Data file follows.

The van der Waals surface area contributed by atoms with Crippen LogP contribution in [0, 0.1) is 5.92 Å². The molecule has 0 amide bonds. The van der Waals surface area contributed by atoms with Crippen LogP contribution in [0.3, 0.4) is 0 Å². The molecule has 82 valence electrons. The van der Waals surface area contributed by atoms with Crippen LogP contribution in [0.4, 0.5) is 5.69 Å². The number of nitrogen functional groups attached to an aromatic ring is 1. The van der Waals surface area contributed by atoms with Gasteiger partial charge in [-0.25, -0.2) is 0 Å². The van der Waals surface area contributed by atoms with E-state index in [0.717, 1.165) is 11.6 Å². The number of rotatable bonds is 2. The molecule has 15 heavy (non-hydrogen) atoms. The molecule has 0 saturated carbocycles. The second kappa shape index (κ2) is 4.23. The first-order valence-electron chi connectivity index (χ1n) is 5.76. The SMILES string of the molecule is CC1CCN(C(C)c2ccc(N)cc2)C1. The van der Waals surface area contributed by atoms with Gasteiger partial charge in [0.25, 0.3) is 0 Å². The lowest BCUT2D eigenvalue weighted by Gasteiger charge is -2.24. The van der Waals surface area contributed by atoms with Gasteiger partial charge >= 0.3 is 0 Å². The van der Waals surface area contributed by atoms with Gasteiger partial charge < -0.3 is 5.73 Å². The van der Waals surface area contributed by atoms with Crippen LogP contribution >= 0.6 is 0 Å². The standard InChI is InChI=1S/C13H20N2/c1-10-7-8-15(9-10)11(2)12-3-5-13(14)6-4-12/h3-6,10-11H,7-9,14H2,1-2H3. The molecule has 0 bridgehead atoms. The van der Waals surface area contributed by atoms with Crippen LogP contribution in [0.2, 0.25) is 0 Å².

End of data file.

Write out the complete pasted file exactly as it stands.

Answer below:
The van der Waals surface area contributed by atoms with Crippen LogP contribution in [0, 0.1) is 5.92 Å². The molecule has 0 amide bonds. The van der Waals surface area contributed by atoms with Crippen LogP contribution in [0.3, 0.4) is 0 Å². The molecule has 82 valence electrons. The van der Waals surface area contributed by atoms with Crippen LogP contribution in [0.4, 0.5) is 5.69 Å². The number of nitrogen functional groups attached to an aromatic ring is 1. The van der Waals surface area contributed by atoms with Gasteiger partial charge in [-0.25, -0.2) is 0 Å². The van der Waals surface area contributed by atoms with E-state index in [0.717, 1.165) is 11.6 Å². The number of rotatable bonds is 2. The molecule has 15 heavy (non-hydrogen) atoms. The molecule has 0 saturated carbocycles. The second kappa shape index (κ2) is 4.23. The first-order valence-electron chi connectivity index (χ1n) is 5.76. The SMILES string of the molecule is CC1CCN(C(C)c2ccc(N)cc2)C1. The van der Waals surface area contributed by atoms with Gasteiger partial charge in [0.25, 0.3) is 0 Å². The lowest BCUT2D eigenvalue weighted by Gasteiger charge is -2.24. The van der Waals surface area contributed by atoms with Gasteiger partial charge >= 0.3 is 0 Å². The van der Waals surface area contributed by atoms with Gasteiger partial charge < -0.3 is 5.73 Å². The van der Waals surface area contributed by atoms with Crippen LogP contribution >= 0.6 is 0 Å². The standard InChI is InChI=1S/C13H20N2/c1-10-7-8-15(9-10)11(2)12-3-5-13(14)6-4-12/h3-6,10-11H,7-9,14H2,1-2H3. The molecule has 0 bridgehead atoms. The van der Waals surface area contributed by atoms with Crippen LogP contribution in [0.2, 0.25) is 0 Å².